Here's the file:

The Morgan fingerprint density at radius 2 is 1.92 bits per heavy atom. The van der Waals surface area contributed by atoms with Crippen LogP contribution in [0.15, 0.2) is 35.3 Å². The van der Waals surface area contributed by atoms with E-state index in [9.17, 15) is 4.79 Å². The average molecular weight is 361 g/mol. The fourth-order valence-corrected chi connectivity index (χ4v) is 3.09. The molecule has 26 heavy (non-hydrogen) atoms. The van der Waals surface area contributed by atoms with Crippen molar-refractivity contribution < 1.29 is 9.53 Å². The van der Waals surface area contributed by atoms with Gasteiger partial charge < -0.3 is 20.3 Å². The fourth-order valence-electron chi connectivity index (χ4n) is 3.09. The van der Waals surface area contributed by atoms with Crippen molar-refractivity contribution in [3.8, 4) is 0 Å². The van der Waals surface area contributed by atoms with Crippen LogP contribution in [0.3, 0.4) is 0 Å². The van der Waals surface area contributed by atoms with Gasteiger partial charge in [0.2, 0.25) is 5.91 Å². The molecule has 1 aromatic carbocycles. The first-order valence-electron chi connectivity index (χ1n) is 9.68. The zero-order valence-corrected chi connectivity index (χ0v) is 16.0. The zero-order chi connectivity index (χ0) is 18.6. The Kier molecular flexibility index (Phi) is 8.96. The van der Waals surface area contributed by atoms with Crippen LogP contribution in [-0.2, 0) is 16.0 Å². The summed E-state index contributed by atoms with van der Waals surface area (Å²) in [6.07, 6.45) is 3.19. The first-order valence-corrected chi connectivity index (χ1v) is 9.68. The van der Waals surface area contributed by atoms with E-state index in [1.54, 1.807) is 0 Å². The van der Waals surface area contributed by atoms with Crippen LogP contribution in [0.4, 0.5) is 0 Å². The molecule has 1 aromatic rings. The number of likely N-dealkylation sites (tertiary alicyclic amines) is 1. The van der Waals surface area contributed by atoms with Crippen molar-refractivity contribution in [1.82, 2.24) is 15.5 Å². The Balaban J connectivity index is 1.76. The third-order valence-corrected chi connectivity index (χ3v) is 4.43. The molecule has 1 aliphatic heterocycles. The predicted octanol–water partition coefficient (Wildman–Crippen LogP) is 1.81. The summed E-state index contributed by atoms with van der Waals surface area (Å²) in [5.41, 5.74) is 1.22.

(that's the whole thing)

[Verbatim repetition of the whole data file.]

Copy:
The Morgan fingerprint density at radius 2 is 1.92 bits per heavy atom. The van der Waals surface area contributed by atoms with Crippen LogP contribution in [0.15, 0.2) is 35.3 Å². The van der Waals surface area contributed by atoms with E-state index in [9.17, 15) is 4.79 Å². The average molecular weight is 361 g/mol. The fourth-order valence-corrected chi connectivity index (χ4v) is 3.09. The molecule has 26 heavy (non-hydrogen) atoms. The van der Waals surface area contributed by atoms with Crippen molar-refractivity contribution < 1.29 is 9.53 Å². The van der Waals surface area contributed by atoms with Gasteiger partial charge < -0.3 is 20.3 Å². The fourth-order valence-electron chi connectivity index (χ4n) is 3.09. The van der Waals surface area contributed by atoms with Crippen molar-refractivity contribution in [3.8, 4) is 0 Å². The van der Waals surface area contributed by atoms with Crippen LogP contribution in [0.3, 0.4) is 0 Å². The van der Waals surface area contributed by atoms with Gasteiger partial charge in [0.2, 0.25) is 5.91 Å². The molecule has 1 aromatic carbocycles. The first-order valence-electron chi connectivity index (χ1n) is 9.68. The zero-order valence-corrected chi connectivity index (χ0v) is 16.0. The zero-order chi connectivity index (χ0) is 18.6. The Kier molecular flexibility index (Phi) is 8.96. The van der Waals surface area contributed by atoms with Crippen LogP contribution in [-0.2, 0) is 16.0 Å². The summed E-state index contributed by atoms with van der Waals surface area (Å²) in [6.07, 6.45) is 3.19. The first-order valence-corrected chi connectivity index (χ1v) is 9.68. The van der Waals surface area contributed by atoms with E-state index in [1.54, 1.807) is 0 Å². The van der Waals surface area contributed by atoms with Crippen LogP contribution in [0.4, 0.5) is 0 Å². The molecule has 1 aromatic rings. The number of likely N-dealkylation sites (tertiary alicyclic amines) is 1. The van der Waals surface area contributed by atoms with Crippen molar-refractivity contribution in [1.82, 2.24) is 15.5 Å². The Balaban J connectivity index is 1.76. The third-order valence-corrected chi connectivity index (χ3v) is 4.43. The molecule has 1 aliphatic heterocycles. The predicted octanol–water partition coefficient (Wildman–Crippen LogP) is 1.81. The summed E-state index contributed by atoms with van der Waals surface area (Å²) in [5.41, 5.74) is 1.22.